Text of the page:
I have some code in a reusable class that modifies some types. Here's a simplified version.
class Foo: def __init__(self): self.count = 0 def increment(self): self.count += 1 # Add another method outside of the class definition. # Pylint doesn't care about this, and rates this file 10/10. Foo.__dict__["current_count"] = lambda self: self.count
In the real code, "current_count" is a variable, not a fixed string, which is why I didn't write:
Foo.current_count = lambda self: self.count # Cannot do in my scenario.
Now, when my clients come to use the new function, Pylint jumps up and down in horror.
import server_api def main(): foo_count = server_api.Foo() foo_count.increment() print foo_count.current_count() # Pylint complains here: # E1101: 8:main: Instance of 'Foo' has no 'current_count' member # I don't want to have to tell pylint to disable that message in every client. main()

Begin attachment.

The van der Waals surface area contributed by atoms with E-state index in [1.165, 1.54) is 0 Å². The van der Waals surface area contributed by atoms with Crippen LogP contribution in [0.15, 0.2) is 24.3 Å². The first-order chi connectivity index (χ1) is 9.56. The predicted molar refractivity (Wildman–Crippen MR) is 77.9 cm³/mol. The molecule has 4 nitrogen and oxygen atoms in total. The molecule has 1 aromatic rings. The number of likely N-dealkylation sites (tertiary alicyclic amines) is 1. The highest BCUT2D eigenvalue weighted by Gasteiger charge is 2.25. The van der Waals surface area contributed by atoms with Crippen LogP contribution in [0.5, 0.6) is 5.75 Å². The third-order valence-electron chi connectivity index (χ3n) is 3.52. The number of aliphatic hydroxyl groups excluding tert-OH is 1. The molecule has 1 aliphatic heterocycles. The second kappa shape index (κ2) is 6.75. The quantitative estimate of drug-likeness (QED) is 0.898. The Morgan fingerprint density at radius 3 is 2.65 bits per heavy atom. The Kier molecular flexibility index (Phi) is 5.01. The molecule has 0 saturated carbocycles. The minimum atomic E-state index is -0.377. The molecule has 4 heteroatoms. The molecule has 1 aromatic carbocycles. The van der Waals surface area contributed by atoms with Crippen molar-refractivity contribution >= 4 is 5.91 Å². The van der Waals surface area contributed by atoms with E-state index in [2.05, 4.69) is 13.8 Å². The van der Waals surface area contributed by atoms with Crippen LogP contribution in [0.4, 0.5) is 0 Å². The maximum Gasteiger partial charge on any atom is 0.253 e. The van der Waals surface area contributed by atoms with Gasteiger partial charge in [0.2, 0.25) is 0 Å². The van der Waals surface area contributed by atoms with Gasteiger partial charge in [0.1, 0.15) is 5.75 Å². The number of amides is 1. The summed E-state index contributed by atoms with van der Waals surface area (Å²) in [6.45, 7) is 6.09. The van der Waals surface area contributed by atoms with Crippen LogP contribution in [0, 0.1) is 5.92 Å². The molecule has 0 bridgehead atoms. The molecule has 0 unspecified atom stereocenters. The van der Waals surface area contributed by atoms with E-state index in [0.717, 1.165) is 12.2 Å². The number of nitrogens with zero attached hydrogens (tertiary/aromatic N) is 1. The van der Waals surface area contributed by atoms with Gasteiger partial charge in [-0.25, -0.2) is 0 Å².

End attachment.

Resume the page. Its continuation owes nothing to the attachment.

Every class that uses this new function gets chastised, and I am forced to disable the message in every reference. I would RATHER put some code in the API to tell Pylint to chill when there are unknown references on this class.
Alas, the pylint documentation is... ummm... not of a quality conducive to my understanding, and I have been unable to find any suggestions there.
So boiling it down: Can I tell pylint in my API code to turn off the E1101 rule in relation to this class, whenever a client refers to it? Is there another solution?